We bikers need a voice in the public office and public eye. When decisions are made that concern us we need to sit at the table to be represented and help shape our future and sport. Advocacy is important and I encourage readers to join a local group. Every regular bike rider should contribute with time or at least membership to support these groups. We can’t take things for granted. It’s not just access, but it’s also to make our sport better and more fun. Just look at the trail center growth, achieved in part by organisations such as IMBA.

For those of us with ambitions to travel with our bikes, what trails would you recommend first of all for the amateur, but also for those who have ideas to take the route less travelled?

Anybody who hasn’t ridden a ‘Flow Trail’ should give it a go; it’s a new level of putting a grin on one’s face. There are more and more Flow Trails that are beginner friendly, safe and not dangerous. Just try a Flow Country Trail, or easy line at a Bike Park or Trail Center.

Traveling with your bike is the ultimate way to see and experience the world. There are many tour operators in every corner of the world to contact and plan your first trip. Eventually you can plan your own adventures. It has never been easier to research all corners of the globe online.

With the dawn of the e-Bike age, what are your thoughts on the bikes, trail access and what they’ll enable the less experienced cyclist to achieve?

I believe in e-Bikes and have been an advocate for 10 years, long before it became mainstream. I think e-Bikes are not only good for the obvious reasons (older riders, less fit riders), but they also good for advanced riders in many cases. They can be a lot of fun and open up new ways to ride, explore and get outdoors.

For me, the e-Bike doesn’t have to replace the regular bike. It’s a bit like Nordic Skiing and Alpine Skiing, one can do both. We all have to be responsible, give regular bikes the right of way, don’t remove the chip. Doing so will only lead to mandatory insurance and this will ultimately lead to e-Bikes being re-classified as motorized vehicles, which will restrict them from a broad trail access.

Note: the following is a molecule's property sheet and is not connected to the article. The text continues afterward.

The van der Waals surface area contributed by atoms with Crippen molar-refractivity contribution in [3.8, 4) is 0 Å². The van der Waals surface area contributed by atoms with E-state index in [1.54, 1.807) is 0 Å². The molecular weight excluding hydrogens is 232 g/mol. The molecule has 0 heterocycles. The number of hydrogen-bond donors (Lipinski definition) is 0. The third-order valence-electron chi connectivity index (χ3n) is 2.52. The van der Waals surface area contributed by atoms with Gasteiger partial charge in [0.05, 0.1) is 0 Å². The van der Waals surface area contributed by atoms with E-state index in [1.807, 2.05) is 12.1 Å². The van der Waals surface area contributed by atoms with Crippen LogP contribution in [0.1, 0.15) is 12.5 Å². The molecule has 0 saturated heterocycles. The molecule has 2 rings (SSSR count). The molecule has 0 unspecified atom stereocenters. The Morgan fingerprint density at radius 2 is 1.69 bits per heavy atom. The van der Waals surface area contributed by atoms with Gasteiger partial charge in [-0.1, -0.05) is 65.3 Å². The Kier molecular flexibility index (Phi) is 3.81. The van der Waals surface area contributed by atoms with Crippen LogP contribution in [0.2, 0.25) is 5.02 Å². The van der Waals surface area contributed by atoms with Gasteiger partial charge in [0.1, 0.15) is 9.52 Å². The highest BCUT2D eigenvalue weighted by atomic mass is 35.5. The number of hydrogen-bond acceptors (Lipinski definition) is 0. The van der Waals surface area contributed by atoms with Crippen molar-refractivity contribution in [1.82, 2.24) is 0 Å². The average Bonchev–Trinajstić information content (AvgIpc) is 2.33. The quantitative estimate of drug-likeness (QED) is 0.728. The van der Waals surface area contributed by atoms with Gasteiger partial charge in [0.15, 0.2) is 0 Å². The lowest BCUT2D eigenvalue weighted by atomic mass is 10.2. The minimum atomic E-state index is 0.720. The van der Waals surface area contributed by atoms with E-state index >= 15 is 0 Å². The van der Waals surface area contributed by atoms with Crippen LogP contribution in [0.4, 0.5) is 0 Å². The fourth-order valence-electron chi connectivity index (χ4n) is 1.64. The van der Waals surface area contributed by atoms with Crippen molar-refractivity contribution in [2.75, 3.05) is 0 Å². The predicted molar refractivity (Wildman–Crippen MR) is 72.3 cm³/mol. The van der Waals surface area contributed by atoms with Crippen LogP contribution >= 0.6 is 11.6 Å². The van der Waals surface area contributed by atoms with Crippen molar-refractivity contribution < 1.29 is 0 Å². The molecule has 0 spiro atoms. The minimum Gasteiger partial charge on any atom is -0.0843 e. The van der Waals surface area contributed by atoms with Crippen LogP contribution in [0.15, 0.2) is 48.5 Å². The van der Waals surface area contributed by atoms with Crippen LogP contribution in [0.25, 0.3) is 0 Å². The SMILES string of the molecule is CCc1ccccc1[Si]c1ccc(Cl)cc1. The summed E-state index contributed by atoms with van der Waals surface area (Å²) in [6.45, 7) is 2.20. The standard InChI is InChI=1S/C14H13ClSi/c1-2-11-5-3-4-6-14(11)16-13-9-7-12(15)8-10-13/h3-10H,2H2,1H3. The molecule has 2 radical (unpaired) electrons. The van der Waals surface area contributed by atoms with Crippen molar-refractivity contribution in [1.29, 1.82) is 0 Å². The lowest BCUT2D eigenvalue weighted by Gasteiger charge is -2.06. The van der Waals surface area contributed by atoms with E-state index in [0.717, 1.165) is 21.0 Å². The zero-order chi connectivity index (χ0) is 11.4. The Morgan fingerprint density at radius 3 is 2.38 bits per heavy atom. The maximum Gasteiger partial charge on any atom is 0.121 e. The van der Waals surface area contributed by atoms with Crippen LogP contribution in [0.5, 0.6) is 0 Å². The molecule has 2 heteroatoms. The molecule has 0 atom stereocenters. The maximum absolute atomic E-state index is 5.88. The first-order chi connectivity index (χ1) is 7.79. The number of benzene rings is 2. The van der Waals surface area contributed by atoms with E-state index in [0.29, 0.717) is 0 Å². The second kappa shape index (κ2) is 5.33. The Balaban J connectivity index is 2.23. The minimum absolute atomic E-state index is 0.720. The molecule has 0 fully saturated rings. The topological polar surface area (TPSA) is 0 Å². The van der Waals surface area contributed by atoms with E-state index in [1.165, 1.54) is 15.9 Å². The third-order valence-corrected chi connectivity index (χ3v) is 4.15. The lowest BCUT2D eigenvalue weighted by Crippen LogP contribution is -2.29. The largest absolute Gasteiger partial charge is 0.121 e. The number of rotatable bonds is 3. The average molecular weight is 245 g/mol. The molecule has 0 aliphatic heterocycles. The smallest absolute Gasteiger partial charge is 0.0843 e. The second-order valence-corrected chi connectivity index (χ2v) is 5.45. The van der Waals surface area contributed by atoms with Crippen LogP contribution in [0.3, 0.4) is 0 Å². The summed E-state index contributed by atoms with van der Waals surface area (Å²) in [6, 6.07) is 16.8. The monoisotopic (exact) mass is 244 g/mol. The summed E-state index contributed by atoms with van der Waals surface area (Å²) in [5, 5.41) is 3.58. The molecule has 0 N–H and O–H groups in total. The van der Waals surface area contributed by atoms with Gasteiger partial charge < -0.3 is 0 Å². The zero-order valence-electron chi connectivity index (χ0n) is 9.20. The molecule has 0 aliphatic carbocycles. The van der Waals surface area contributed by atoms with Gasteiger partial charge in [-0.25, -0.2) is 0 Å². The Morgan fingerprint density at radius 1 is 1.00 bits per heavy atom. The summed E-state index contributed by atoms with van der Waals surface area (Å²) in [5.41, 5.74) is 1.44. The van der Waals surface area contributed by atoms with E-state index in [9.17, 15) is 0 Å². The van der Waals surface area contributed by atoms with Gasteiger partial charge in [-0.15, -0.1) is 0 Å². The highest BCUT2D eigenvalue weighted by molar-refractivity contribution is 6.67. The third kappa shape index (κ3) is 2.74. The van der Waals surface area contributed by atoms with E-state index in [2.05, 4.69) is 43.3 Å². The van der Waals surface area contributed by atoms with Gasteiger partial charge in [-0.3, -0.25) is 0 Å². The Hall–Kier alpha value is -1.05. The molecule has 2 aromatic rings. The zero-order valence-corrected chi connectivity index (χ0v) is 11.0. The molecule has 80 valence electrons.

Some opponents (usually people who have never tried one) may argue that they are motorized. I disagree. The mentality of the riders, the way we ride them, the way we dress (cycling gear), the way most people use them; it’s more like a bicycle than a motorcycle.

It’s a fine line and it’s something new that needs to find its place and acceptance. I think e-Bikes can draw more people onto bikes, so are good for our industry.

In your opinion, what’s the next big thing in mountain biking?

Bike technology will always evolve and improve, but I think the future will be more dictated by the way we ride them and where we ride them (e.g. Trail Center, purpose-built trails).

On the tech side, I wouldn’t be surprised if mountain bikes will come with smaller back wheels than front wheels in the future, just like in the motorcycle industry.

What can bike shops do to engage communities in cycling? 

Get engaged! Enrol your customers in cycling and its lifestyle, help with advocacy efforts, organize rides and educate your customers. For example, don’t sell an e-Bike because it’s an easy sell at the moment, make sure your customers are fit to ride one, educate them, teach them and make the aware of concerns other trail users might have.

You’ve a charity – wheels4life. How can the bike industry donate, or help?

Wheels 4 Life is a non-profit charity that gives bicycles to people in need of transportation/mobility in Developing Countries. You can help our cause by spreading the word of our mission, organise a fundraiser (no effort is too small for us).

Learn more at

Tell us about your speaking tour and where we people can still catch you?

I’ve done talks for a while in the cycling community and occasionally I’ll host motivational talks outside our industry for cooperate events.

This is the first time I’ve done a proper Tour. Together with promoter, Speakers from the Edge, we are currently doing a 11 city UK Tour: Hans Rey – Riding Life.

Hans Rey is touring his ‘Riding Life’ talk to UK theatres until November 25th – details & tickets are here:

Hans will always do one more run for the fans. Here Upgrade’s Rory Hitchens gets one of the more extreme selfies ever taken at Peaslake